horse fenceMore states seem to be jumping on the bandwagon to address the issues surrounding joint employer liability which were raised to a new level by the Labor Relations Board’s Browning Ferris decision earlier this year.  Michigan has joined, as of today, and Virginia and Wisconsin may join other states, including Texas, Tennessee and Louisiana, which have already passed legislation aimed at protecting franchisors from being considered a joint employer with their franchisees.  Below is a summary of the legislation.


In Michigan, SB 492 and SB 493 were introduced in the House and the Senate in November.  They both limit a  franchisor’s liability to the franchisee in the employment context.  Both bills were passed and signed by the Governor and will become effective today.  This legislation effects many statutes including those dealing with franchise investment, worker’s compensation, employment and wages.  The language of the bills reads as follows “To the extent allocation of employer responsibilities between the franchisor and franchisee is permitted by law, the franchisee shall be considered the sole employer of workers for whom it provides a benefit plan or pays wages except as otherwise specifically provided in the Franchise Agreement.”


Virginia House Bill No. 18 proposes to add language to the definition of “employee” in section 40.1-2 of the Virginia Code to clarify that a franchisee’s employee shall not also be considered the employee of a franchisor.  The proposed additional language is: “Notwithstanding any voluntary agreement entered into between the U.S. Department of Labor and a franchisee, neither a franchisee or a franchisee’s employee shall be deemed to be an employee of the franchisee’s franchisor for any purpose.”   This has been referred to the Committee on Commerce and Labor.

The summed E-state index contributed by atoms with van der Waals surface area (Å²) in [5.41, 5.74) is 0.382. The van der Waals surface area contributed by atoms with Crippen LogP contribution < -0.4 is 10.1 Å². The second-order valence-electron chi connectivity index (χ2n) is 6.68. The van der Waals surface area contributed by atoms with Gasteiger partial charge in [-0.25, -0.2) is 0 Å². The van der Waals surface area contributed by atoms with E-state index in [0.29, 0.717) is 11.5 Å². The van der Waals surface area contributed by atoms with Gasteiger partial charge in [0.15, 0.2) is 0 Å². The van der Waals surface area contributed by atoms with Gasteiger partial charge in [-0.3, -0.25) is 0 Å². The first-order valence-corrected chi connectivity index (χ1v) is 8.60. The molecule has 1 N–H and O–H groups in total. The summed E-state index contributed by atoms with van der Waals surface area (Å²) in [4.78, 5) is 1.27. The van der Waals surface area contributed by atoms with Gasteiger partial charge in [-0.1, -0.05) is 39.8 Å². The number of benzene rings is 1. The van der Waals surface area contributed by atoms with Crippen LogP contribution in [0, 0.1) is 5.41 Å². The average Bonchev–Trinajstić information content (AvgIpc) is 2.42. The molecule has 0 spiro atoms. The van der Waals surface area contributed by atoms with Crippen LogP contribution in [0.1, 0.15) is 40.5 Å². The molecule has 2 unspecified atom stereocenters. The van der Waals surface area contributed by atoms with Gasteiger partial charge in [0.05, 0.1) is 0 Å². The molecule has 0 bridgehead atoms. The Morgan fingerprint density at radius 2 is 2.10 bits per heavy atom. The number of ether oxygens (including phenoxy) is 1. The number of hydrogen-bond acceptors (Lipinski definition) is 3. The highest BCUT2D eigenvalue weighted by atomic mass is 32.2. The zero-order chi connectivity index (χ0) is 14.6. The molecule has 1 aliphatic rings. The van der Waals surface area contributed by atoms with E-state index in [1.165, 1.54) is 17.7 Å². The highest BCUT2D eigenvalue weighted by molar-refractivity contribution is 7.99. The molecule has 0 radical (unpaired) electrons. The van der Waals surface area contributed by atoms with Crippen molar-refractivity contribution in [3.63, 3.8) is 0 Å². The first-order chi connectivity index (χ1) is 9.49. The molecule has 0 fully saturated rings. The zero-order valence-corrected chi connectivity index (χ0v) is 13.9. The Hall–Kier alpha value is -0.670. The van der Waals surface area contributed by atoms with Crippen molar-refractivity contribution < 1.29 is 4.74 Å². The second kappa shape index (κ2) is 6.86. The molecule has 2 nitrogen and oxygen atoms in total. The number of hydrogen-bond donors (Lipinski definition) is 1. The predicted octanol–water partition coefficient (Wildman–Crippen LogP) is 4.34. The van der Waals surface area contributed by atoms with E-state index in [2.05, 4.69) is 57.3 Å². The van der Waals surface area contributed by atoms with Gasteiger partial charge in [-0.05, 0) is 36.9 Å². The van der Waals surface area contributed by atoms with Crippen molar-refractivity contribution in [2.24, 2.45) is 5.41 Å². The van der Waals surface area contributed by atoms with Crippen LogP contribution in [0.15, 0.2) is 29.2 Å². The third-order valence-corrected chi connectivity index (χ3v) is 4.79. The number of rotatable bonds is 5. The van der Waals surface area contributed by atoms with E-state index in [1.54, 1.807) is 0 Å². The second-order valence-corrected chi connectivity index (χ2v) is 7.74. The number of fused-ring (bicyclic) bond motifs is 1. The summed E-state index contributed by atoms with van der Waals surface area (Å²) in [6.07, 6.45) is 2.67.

In Wisconsin, Senate Bill 422 and Assembly Bill 578 were introduced in early December.  Both have been referred to committee.  They follow the intent of both the Michigan and Virginia legislation in protecting the franchisor in the employment-related context by clarifying when the franchisor can be deemed an employer of their franchisee’s employees.  The following language is proposed to be added to multiple statutes in Wisconsin: “…a franchisor is not considered to be an employer of a franchisee or of an employee of a franchisee, unless any of the following applies: (a) The franchisor has agreed in writing to assume that role. (b) The franchisor has been found by the department or the division to have exercised a type or degree of control over the franchisee or the franchisee’s employees that is not customarily exercised by a franchisor for the purpose of protecting the franchisor’s trademarks and brand.”

We will continue to track these legislative developments.